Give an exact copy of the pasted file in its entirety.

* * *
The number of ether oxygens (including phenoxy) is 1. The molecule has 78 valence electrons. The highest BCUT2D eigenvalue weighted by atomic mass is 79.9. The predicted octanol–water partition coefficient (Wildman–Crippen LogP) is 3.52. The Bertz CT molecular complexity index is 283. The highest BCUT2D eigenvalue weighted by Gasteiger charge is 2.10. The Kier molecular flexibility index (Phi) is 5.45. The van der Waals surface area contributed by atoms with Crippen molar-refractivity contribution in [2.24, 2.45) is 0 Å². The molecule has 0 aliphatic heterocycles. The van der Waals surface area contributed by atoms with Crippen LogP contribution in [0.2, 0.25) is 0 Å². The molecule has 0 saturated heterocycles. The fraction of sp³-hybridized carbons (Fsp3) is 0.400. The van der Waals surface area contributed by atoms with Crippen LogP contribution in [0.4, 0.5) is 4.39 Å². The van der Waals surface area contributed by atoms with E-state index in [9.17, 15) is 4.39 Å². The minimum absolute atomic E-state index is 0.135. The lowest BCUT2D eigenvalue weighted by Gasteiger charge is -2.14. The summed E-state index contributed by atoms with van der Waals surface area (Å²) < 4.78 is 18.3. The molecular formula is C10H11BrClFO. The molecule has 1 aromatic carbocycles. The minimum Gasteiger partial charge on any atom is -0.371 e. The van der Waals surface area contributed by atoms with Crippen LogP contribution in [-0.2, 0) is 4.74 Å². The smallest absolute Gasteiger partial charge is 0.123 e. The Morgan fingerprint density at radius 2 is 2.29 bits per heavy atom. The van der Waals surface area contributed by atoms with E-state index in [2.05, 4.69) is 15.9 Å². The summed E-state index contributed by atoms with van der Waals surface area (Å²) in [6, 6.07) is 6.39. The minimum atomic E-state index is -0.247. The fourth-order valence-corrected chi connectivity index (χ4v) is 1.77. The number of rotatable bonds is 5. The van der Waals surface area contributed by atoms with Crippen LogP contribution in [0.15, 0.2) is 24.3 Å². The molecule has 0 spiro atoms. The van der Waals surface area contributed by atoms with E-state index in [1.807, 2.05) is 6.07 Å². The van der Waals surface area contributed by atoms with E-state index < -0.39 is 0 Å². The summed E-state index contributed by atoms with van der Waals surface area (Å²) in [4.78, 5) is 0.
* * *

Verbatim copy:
The number of ether oxygens (including phenoxy) is 1. The molecule has 78 valence electrons. The highest BCUT2D eigenvalue weighted by atomic mass is 79.9. The predicted octanol–water partition coefficient (Wildman–Crippen LogP) is 3.52. The Bertz CT molecular complexity index is 283. The highest BCUT2D eigenvalue weighted by Gasteiger charge is 2.10. The Kier molecular flexibility index (Phi) is 5.45. The van der Waals surface area contributed by atoms with Crippen molar-refractivity contribution in [2.24, 2.45) is 0 Å². The molecule has 0 aliphatic heterocycles. The van der Waals surface area contributed by atoms with Crippen LogP contribution in [0.2, 0.25) is 0 Å². The molecule has 0 saturated heterocycles. The fraction of sp³-hybridized carbons (Fsp3) is 0.400. The van der Waals surface area contributed by atoms with Crippen LogP contribution in [0.4, 0.5) is 4.39 Å². The van der Waals surface area contributed by atoms with E-state index in [9.17, 15) is 4.39 Å². The minimum absolute atomic E-state index is 0.135. The lowest BCUT2D eigenvalue weighted by Gasteiger charge is -2.14. The summed E-state index contributed by atoms with van der Waals surface area (Å²) < 4.78 is 18.3. The molecular formula is C10H11BrClFO. The molecule has 1 aromatic carbocycles. The minimum Gasteiger partial charge on any atom is -0.371 e. The van der Waals surface area contributed by atoms with Crippen LogP contribution in [-0.2, 0) is 4.74 Å². The smallest absolute Gasteiger partial charge is 0.123 e. The Morgan fingerprint density at radius 2 is 2.29 bits per heavy atom. The van der Waals surface area contributed by atoms with E-state index in [2.05, 4.69) is 15.9 Å². The summed E-state index contributed by atoms with van der Waals surface area (Å²) in [6, 6.07) is 6.39. The minimum atomic E-state index is -0.247. The fourth-order valence-corrected chi connectivity index (χ4v) is 1.77. The number of rotatable bonds is 5. The van der Waals surface area contributed by atoms with Crippen LogP contribution in [0.15, 0.2) is 24.3 Å². The molecule has 0 spiro atoms. The van der Waals surface area contributed by atoms with E-state index in [1.807, 2.05) is 6.07 Å². The van der Waals surface area contributed by atoms with E-state index < -0.39 is 0 Å². The summed E-state index contributed by atoms with van der Waals surface area (Å²) in [4.78, 5) is 0.